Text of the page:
4. Less drywall in wet areas
Our locker rooms were designed to be more like a country club than a health club, with wood panel lockers, carpeting and tiled showers.
We also built a steam room in each locker room. Unfortunately, we made several mistakes in the locker area. We went with a drywall ceiling for a nicer, more finished look. But this makes some of the plumbing nearly inaccessible. Repairs in this area require cutting open the ceiling rather than simply removing and replacing ceiling tile.
5. Watertight steam rooms
We never properly researched steam room design, and their build-out resulted in leaks. We were forced to seal them — by taking the doors off and hanging drywall over the opening — and simply cover up the fact that they ever existed. Anything involving water should be planned meticulously so that you understand all of the "what-ifs?"
6. Fiberglass or tile?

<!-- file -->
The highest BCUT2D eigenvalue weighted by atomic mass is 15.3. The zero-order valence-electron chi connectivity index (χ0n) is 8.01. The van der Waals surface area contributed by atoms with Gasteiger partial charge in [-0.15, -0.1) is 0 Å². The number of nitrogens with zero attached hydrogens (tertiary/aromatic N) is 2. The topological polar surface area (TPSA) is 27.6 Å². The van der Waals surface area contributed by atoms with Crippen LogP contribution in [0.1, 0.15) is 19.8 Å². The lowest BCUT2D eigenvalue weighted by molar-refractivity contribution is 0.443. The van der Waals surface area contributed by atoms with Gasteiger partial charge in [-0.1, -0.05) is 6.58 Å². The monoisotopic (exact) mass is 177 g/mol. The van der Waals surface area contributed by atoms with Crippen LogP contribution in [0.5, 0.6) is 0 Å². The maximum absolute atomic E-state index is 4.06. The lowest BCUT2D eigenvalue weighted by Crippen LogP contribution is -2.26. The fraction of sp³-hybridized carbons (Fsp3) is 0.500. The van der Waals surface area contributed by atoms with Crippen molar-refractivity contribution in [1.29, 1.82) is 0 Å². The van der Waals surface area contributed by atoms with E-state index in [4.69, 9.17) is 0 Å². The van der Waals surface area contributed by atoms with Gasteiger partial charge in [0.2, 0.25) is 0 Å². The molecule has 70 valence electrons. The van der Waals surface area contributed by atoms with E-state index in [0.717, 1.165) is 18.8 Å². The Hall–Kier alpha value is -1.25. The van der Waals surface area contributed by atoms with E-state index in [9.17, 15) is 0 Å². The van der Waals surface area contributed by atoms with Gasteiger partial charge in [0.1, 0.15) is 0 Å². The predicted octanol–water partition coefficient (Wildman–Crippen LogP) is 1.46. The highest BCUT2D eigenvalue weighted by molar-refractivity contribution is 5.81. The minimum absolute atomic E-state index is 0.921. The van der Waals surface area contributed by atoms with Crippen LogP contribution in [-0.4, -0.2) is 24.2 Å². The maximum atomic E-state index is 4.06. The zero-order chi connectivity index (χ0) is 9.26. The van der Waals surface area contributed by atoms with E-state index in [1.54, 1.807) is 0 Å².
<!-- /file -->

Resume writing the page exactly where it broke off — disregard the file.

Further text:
Tiled showers were a beautiful touch in our locker rooms, but they require a lot more maintenance than fiberglass showers. After a while, no matter how much we scrubbed, we couldn't prevent the staining of the grout lines.
When we'd bring in someone to re-grout, they inevitably would find a tile or two that needed to be replaced. Did we have enough extra tiles from the original installation? If more than a few years have gone by, chances are that color or design has been discontinued. Then we're faced with the expense (and inconvenience for our members) of retiling the entire shower area.
Moreover, the floor tiles we used at the back of the locker rooms, leading to the pool, were not the right ones for this application. The chlorine ate through them, and they needed to be replaced far sooner than we had planned.
7. Less space specialization